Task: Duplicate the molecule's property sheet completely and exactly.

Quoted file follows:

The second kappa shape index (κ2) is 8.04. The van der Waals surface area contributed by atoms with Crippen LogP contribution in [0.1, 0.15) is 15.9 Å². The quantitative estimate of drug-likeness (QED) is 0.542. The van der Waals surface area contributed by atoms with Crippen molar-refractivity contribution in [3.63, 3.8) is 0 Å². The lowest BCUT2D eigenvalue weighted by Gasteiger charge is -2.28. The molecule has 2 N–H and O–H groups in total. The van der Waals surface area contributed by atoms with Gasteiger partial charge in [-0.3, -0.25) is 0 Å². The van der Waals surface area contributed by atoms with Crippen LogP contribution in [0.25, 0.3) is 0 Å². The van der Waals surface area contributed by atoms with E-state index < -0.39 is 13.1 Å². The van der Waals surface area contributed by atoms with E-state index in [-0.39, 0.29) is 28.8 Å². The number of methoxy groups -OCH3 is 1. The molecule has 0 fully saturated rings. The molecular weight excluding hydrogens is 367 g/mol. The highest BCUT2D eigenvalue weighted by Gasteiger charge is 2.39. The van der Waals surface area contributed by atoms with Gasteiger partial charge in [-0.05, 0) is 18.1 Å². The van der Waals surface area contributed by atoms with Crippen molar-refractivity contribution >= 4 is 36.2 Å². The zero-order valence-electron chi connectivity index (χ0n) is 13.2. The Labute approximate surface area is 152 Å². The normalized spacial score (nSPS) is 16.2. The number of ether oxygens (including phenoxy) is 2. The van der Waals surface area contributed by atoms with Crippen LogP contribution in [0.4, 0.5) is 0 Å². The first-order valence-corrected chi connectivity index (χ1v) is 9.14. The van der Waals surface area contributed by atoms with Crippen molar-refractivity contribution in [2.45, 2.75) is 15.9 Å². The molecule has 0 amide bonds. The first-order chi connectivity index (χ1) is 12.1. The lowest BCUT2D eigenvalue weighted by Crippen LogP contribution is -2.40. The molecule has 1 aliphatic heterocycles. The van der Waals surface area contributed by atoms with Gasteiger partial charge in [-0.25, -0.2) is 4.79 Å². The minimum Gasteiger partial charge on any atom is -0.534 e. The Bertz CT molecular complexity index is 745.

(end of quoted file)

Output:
The second kappa shape index (κ2) is 8.04. The van der Waals surface area contributed by atoms with Crippen LogP contribution in [0.1, 0.15) is 15.9 Å². The quantitative estimate of drug-likeness (QED) is 0.542. The van der Waals surface area contributed by atoms with Crippen molar-refractivity contribution in [3.63, 3.8) is 0 Å². The lowest BCUT2D eigenvalue weighted by Gasteiger charge is -2.28. The molecule has 2 N–H and O–H groups in total. The van der Waals surface area contributed by atoms with Gasteiger partial charge in [-0.3, -0.25) is 0 Å². The van der Waals surface area contributed by atoms with Crippen LogP contribution in [0.25, 0.3) is 0 Å². The van der Waals surface area contributed by atoms with E-state index < -0.39 is 13.1 Å². The van der Waals surface area contributed by atoms with E-state index in [-0.39, 0.29) is 28.8 Å². The number of methoxy groups -OCH3 is 1. The molecule has 0 fully saturated rings. The molecular weight excluding hydrogens is 367 g/mol. The highest BCUT2D eigenvalue weighted by Gasteiger charge is 2.39. The van der Waals surface area contributed by atoms with Gasteiger partial charge in [-0.05, 0) is 18.1 Å². The van der Waals surface area contributed by atoms with Crippen molar-refractivity contribution >= 4 is 36.2 Å². The zero-order valence-electron chi connectivity index (χ0n) is 13.2. The Labute approximate surface area is 152 Å². The normalized spacial score (nSPS) is 16.2. The number of ether oxygens (including phenoxy) is 2. The van der Waals surface area contributed by atoms with Crippen LogP contribution in [0.4, 0.5) is 0 Å². The first-order valence-corrected chi connectivity index (χ1v) is 9.14. The van der Waals surface area contributed by atoms with Crippen molar-refractivity contribution in [2.45, 2.75) is 15.9 Å². The molecule has 0 amide bonds. The first-order chi connectivity index (χ1) is 12.1. The lowest BCUT2D eigenvalue weighted by Crippen LogP contribution is -2.40. The molecule has 1 aliphatic heterocycles. The van der Waals surface area contributed by atoms with Gasteiger partial charge in [-0.25, -0.2) is 4.79 Å². The minimum Gasteiger partial charge on any atom is -0.534 e. The Bertz CT molecular complexity index is 745.